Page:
Connexins are plasma membrane proteins that associate in hexameric complexes to form channels named connexons. Two connexons in neighboring cells may dock to form a "gap junction" channel, i.e. an intercellular conduit that permits the direct exchange of solutes between the cytoplasm of adjacent cells and thus mediate cell-cell ion and metabolic signaling. The lack of high resolution data for connexon structures has hampered so far the study of the structure-function relationships that link molecular effects of disease-causing mutations with their observed phenotypes. Here we present a combination of modeling techniques and molecular dynamics (MD) to infer side chain positions starting from low resolution structures containing only C alpha atoms. We validated this procedure on the structure of the KcsA potassium channel, which is solved at atomic resolution. We then produced a fully atomistic model of a homotypic Cx32 connexon starting from a published model of the C alpha carbons arrangement for the connexin transmembrane helices, to which we added extracellular and cytoplasmic loops. To achieve structural relaxation within a realistic environment, we used MD simulations inserted in an explicit solvent-membrane context and we subsequently checked predictions of putative side chain positions and interactions in the Cx32 connexon against a vast body of experimental reports. Our results provide new mechanistic insights into the effects of numerous spontaneous mutations and their implication in connexin-related pathologies. This model constitutes a step forward towards a structurally detailed description of the gap junction architecture and provides a structural platform to plan new biochemical and biophysical experiments aimed at elucidating the structure of connexin channels and hemichannels.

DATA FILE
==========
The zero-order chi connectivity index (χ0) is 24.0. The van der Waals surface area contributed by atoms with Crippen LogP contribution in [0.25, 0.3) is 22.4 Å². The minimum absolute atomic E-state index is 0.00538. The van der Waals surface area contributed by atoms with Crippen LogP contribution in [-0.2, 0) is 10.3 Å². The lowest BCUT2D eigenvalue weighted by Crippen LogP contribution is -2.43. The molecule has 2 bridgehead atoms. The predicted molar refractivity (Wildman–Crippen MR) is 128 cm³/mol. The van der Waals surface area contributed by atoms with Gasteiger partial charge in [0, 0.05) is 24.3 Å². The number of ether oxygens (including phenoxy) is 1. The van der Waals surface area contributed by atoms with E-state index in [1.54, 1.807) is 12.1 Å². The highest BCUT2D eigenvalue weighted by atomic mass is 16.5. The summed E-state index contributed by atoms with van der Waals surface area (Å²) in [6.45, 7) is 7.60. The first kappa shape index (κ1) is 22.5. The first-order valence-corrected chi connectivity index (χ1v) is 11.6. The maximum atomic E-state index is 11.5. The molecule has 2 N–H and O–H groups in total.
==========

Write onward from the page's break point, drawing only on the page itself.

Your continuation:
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Overview of the connexon model in a membrane patch and dynamical behavior.a) Cartoon of the side view of the connexon. Each connexin is depicted with different colors. The central connexin is additionally colored by structure: pink for helices, white for coils and light pink for β–strands. The phospholipid membrane, embedding the hemi–channel, is represented in gray. Four phospholipids randomly chosen are colored by atom. b) Root mean square deviations (RMSD) calculated over the Cα atoms of the whole connexon (black) and over the sole TM domain of the connexon (red). Individual RMSD traces of each of the six connexin TM domains are practically indistinguishable and remain below 0.17 nm (lower traces). c) Structural superposition between initial (red) and final (blue) conformers. The Tyr151 residues that delineate the maximum constriction point of the channel pore are shown in space filling mode. d) Minimum diameter of the pore measured as the distance between the OH atoms of opposite Tyr151 in different connexins, averaged over the three possible pairs. The nearly horizontal red dotted line corresponds to a linear fit over the entire simulation, with slope of −0.004 and an y-ordinate of 1.45 nm. e) Stereo view of the rigid docking of the Cα models by Fleishman et al. (red tube) and ours (blue tube) onto the electron microcopy map of Cx43 for the TM part of one connexin seen from the membrane side. Cα atoms are also shown.